Micro-foundations of Fragility: Concepts, Measurement and Application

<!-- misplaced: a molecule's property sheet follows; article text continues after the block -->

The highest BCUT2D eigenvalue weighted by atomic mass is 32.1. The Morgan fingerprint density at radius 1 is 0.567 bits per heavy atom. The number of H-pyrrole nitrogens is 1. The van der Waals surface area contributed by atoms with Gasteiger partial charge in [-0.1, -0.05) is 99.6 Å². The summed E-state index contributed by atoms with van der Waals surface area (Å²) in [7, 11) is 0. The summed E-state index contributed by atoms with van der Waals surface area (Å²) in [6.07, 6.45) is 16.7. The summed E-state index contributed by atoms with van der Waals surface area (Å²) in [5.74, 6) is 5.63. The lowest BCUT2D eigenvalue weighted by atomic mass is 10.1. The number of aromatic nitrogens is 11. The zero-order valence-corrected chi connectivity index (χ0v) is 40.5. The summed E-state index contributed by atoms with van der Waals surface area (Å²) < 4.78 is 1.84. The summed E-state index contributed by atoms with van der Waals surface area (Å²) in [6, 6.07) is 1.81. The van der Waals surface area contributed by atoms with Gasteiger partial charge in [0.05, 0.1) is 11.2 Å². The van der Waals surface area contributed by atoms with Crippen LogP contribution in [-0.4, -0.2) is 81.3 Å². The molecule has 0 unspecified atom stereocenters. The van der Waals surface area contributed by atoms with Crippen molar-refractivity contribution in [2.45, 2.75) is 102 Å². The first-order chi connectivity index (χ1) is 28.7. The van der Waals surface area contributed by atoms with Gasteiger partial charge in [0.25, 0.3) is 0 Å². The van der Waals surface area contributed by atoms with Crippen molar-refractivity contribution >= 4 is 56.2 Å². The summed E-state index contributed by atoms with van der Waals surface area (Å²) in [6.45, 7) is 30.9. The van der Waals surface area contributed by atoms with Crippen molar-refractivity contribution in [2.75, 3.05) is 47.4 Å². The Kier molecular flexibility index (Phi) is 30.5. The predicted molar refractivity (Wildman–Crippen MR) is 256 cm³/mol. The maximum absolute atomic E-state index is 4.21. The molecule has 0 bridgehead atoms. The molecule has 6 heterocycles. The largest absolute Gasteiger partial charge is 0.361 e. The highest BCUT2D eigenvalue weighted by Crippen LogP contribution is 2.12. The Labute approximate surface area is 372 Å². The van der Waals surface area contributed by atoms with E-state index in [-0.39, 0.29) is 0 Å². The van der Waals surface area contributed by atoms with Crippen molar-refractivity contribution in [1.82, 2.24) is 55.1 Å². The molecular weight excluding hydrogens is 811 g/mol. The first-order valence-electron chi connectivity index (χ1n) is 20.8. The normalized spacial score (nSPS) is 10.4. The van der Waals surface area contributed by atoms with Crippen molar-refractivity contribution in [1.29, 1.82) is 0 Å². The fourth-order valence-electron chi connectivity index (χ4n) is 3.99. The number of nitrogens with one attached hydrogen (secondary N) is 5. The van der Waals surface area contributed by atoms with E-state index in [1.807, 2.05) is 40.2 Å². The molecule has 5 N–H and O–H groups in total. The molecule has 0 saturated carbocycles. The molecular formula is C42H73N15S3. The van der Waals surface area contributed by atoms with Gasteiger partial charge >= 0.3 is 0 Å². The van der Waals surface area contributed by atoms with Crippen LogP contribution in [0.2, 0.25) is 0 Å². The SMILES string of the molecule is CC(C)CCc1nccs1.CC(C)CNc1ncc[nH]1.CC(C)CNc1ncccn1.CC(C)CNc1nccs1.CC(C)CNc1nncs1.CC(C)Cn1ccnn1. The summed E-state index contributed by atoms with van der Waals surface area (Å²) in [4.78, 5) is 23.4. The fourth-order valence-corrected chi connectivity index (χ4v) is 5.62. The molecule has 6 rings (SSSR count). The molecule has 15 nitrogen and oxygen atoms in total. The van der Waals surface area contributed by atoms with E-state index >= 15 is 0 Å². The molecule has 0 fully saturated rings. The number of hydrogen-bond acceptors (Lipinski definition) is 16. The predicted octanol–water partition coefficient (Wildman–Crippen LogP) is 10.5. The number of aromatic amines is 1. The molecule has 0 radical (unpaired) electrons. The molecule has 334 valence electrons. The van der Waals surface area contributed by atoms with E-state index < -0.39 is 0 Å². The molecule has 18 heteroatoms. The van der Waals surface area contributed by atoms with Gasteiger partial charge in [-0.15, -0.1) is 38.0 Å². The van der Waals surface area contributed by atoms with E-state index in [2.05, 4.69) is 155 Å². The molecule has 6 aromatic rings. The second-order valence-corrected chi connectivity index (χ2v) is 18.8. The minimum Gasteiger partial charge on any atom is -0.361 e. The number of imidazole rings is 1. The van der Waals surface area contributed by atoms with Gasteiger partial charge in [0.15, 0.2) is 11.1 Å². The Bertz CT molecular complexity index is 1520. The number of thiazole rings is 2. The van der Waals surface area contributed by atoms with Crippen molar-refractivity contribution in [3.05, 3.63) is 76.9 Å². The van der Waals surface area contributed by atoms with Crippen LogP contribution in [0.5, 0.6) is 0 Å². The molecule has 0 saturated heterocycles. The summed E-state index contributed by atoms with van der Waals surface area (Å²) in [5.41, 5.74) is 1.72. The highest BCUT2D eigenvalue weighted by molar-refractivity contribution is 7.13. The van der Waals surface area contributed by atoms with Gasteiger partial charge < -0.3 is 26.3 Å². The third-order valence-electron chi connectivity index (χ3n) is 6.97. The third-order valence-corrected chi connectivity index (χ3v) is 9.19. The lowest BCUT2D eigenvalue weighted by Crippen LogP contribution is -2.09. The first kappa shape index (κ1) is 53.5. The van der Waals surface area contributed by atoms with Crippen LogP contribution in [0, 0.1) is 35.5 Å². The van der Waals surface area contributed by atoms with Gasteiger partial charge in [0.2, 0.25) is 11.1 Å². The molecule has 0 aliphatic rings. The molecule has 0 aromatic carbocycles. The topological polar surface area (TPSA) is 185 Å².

In this paper, we explore the micro-foundations of fragility by discussing how to measure the exposure to fragility at the individual level. In particular, we focus on two important notions that are not covered by existing indicators of fragility at the aggregate level. First, different individuals or societal groups may experience fragility very differently. Second, even though a country as a whole may not be “fragile”, individuals living there may be exposed to manifestations of fragility. This differentiation is particularly important as it suggests that the experience of fragility varies not just at national levels but also between sub-national regions and, indeed, between households and individuals. To test this idea, we define the novel concept “exposure to fragility”, which accounts for human security, economic inclusion and social cohesion. Building on this definition, we derive a series of metrics that can be collected in typical household surveys and test the performance of this “fragility exposure module” in an on-going survey in Kenya. Analysis of this data shows that individuals living in rural areas, as well as young and single individuals, exhibit greater exposure to fragility. These findings demonstrate the importance of understanding fragility at the individual level, particularly as it provides the basis to understanding which regions or people would benefit most from pro-stability interventions and to how these interventions perform.